Les phones his friend, Robyn Constable downtown to see if she knows what might be going on. Sergeant Constable has helped him out several times before for a small consideration and makes sure a blind eye is turned to his nefarious schemes. Les does not like to think of it as bribes. It’s a bit like paying insurance premiums. Sergeant Constable does not think of it as bribes. It’s just another aspect of police procedure in these troubled times.
‘I’m being watched night and day,’ Les tells her.
‘That doesn’t sound good, Les,’ she says. ‘For a man in your position.’
‘It’s not anything to do with your …… officers, is it?’
‘I’ve not heard anything,’ she says. ‘But you better fill me in with a few details so that I can check if we’ve got the word out on you. No guarantee I will be able to stop it if its another squad, though, you understand.’
‘Two men dressed in dark clothes. Parked up in a black Mitsubishi outside my house. Round the clock, 24/7,’ Les says. ‘They do look like they might be plain-clothes, if you know what I mean. But it’s not always the same two.’
‘What are you saying, Les?’ she laughs. ‘Do we look different to others? Is it the prognathous jaw, or the third eye, perhaps? I tell you what. I will ask around and let you know if there’s a match. Your payment is due by the way.’
‘Every three months, Les. The payment is due every three months. Unless of course you want me to…’
‘No it’s OK. I will get it to you. Just find out about these guys, please.
‘They might, of course, be security services, Les. Had you considered that?’
Sergeant Robyn Constable has a point. They could be from the nearby spy base, the so-called listening centre. There are thousands of people working at the base. Les has often wondered what they find for them all to do all day. Perhaps this is part of their outreach programme. Might it be something to do with the dodgy domain names he bought, the ones with the sensitive addresses? This is the kind of thing that perhaps might be of interest to intelligence services. But there again, given the nefarious things that go on in cyberspace, would the security services be especially excited over the innocent purchase of a few domains with names like bombisrael(dot)com? There was, of course, the domain he purchased that actually had gchq in the name.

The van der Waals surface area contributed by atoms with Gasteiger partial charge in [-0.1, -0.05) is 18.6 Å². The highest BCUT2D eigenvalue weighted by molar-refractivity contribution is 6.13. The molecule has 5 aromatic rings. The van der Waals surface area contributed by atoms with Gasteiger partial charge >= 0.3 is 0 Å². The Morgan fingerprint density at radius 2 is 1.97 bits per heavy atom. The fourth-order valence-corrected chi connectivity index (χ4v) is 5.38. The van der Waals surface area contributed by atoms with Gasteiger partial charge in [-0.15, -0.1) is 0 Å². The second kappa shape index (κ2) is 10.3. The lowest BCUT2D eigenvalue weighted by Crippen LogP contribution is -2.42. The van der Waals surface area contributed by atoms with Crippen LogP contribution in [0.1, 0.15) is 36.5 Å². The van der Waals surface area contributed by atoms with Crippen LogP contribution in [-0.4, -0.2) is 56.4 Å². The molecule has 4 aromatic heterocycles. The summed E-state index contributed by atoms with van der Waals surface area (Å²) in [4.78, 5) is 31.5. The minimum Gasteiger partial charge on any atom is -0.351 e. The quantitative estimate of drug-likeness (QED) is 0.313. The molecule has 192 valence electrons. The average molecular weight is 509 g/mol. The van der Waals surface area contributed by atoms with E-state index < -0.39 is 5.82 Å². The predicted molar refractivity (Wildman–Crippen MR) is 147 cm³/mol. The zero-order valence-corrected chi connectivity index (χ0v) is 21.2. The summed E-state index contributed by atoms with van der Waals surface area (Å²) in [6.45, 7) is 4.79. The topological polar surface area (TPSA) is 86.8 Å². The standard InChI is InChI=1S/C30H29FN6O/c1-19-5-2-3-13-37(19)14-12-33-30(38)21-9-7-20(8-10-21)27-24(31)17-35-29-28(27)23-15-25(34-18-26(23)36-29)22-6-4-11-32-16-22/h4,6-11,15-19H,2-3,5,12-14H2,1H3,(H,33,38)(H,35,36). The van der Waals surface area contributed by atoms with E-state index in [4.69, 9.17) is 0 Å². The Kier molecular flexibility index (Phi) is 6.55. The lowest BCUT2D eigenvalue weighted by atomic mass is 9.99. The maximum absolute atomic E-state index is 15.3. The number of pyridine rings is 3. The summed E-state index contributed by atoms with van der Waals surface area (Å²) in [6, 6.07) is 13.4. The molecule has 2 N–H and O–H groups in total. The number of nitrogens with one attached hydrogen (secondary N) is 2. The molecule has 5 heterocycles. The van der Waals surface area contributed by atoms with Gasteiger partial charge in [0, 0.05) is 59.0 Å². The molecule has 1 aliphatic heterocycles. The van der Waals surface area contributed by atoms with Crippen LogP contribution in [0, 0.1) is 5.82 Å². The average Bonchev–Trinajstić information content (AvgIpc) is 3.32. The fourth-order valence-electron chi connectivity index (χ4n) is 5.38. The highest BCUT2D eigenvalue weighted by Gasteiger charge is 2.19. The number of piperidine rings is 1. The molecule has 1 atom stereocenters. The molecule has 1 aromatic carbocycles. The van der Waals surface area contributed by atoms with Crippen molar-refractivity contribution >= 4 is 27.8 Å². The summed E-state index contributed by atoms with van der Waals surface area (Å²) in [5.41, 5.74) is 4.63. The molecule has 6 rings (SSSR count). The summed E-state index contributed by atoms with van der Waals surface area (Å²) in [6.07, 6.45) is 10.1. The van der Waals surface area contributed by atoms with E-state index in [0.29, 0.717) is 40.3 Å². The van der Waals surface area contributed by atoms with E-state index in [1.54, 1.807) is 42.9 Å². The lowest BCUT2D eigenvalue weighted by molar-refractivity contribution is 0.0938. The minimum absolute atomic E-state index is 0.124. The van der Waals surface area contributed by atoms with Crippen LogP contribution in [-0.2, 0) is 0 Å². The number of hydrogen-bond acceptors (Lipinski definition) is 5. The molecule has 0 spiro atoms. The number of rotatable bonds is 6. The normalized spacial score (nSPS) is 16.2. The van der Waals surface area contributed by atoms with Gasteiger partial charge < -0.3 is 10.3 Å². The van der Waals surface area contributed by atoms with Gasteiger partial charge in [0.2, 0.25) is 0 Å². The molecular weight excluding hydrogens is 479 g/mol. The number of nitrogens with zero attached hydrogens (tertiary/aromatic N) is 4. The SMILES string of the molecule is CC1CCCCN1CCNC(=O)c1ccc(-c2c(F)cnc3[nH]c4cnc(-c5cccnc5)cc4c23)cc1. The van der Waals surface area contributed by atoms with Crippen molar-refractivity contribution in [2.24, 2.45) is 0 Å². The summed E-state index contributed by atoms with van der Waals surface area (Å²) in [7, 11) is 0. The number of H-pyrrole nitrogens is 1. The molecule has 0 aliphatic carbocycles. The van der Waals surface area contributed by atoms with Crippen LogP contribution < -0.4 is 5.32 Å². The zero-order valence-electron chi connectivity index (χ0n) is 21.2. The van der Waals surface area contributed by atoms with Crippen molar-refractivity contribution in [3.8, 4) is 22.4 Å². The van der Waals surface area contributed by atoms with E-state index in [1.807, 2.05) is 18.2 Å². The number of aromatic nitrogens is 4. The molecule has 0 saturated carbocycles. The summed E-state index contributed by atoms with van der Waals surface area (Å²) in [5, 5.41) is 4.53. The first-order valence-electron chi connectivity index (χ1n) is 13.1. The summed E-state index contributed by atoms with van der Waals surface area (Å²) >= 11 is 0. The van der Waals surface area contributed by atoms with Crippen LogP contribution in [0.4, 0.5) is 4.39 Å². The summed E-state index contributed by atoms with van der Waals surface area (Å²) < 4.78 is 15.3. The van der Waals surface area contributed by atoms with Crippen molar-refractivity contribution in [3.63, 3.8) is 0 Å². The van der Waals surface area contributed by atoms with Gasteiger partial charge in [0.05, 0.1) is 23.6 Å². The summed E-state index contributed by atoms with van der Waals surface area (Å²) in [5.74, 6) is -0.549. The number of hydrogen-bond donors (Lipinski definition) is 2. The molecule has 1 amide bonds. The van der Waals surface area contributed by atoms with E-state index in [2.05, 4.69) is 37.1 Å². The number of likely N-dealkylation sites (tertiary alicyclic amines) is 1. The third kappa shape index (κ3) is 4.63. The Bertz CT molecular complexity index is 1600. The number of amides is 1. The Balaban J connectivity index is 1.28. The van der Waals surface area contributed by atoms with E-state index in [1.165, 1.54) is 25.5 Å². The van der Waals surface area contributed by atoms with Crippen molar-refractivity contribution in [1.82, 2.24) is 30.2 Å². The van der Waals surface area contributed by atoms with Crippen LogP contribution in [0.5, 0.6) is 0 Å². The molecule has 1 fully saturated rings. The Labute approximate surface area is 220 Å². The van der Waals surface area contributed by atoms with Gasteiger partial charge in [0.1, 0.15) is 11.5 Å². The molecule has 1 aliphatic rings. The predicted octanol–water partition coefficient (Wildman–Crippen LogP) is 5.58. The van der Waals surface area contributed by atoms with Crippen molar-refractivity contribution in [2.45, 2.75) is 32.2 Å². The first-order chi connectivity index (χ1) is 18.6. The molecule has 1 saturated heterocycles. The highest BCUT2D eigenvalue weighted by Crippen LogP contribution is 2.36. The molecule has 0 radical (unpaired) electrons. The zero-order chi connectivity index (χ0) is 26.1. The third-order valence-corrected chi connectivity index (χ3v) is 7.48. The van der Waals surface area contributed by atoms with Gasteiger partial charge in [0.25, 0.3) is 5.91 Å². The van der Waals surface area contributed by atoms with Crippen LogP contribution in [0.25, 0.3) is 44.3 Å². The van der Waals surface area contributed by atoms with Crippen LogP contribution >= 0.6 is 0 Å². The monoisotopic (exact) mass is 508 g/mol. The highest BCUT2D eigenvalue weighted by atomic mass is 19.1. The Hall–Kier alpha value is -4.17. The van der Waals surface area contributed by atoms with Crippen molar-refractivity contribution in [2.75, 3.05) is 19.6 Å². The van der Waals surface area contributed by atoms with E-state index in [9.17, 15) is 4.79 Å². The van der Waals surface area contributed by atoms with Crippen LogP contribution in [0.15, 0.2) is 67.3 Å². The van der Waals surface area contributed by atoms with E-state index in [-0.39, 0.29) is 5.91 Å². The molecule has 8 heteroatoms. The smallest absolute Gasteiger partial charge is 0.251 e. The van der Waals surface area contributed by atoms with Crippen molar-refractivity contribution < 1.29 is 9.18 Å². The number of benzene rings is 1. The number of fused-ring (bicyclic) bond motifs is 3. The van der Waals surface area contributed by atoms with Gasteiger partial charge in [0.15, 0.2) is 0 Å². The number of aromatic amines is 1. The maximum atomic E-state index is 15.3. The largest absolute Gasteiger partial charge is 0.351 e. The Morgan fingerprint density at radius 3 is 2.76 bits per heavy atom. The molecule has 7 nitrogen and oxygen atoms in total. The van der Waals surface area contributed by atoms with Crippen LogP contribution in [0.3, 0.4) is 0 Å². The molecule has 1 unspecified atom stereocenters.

Les hasn’t set up websites on any of the domains. He wouldn’t know how to. He just bought the domain names for his amusement after coming back from The Whistle Blower one night. There was a pop-up ad for buy one get one free offer on domain names. He bought forty eight of them for the price of twenty four. He bought them purely to see how far he could go with the names before someone would try to stop him. No-one did. He realises he shouldn’t have done it, but when you are drunk sometimes these crazy ideas come into your head, and he was very drunk, he recalls. Grace had not long packed her bags.